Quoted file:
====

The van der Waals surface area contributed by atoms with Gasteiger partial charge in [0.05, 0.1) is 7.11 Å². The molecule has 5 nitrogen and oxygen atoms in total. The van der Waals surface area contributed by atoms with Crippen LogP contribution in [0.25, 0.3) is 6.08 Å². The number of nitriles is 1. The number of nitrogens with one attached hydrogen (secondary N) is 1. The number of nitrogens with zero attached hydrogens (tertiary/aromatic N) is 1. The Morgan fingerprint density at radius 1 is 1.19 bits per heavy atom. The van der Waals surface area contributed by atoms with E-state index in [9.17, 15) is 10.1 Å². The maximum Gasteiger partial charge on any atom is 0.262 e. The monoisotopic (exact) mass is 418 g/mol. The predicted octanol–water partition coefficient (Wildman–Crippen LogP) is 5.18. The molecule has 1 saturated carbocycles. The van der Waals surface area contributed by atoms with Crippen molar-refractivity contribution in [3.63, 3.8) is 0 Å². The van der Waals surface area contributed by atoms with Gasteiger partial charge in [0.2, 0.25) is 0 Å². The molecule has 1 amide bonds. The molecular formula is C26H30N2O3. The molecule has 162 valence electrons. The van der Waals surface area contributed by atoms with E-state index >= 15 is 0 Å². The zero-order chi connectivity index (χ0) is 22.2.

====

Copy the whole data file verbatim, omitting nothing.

The van der Waals surface area contributed by atoms with Gasteiger partial charge in [0.05, 0.1) is 7.11 Å². The molecule has 5 nitrogen and oxygen atoms in total. The van der Waals surface area contributed by atoms with Crippen LogP contribution in [0.25, 0.3) is 6.08 Å². The number of nitriles is 1. The number of nitrogens with one attached hydrogen (secondary N) is 1. The number of nitrogens with zero attached hydrogens (tertiary/aromatic N) is 1. The Morgan fingerprint density at radius 1 is 1.19 bits per heavy atom. The van der Waals surface area contributed by atoms with E-state index in [9.17, 15) is 10.1 Å². The maximum Gasteiger partial charge on any atom is 0.262 e. The monoisotopic (exact) mass is 418 g/mol. The predicted octanol–water partition coefficient (Wildman–Crippen LogP) is 5.18. The molecule has 1 saturated carbocycles. The van der Waals surface area contributed by atoms with Crippen molar-refractivity contribution in [3.63, 3.8) is 0 Å². The van der Waals surface area contributed by atoms with Gasteiger partial charge in [0.2, 0.25) is 0 Å². The molecule has 1 amide bonds. The molecular formula is C26H30N2O3. The molecule has 162 valence electrons. The van der Waals surface area contributed by atoms with E-state index >= 15 is 0 Å². The zero-order chi connectivity index (χ0) is 22.2.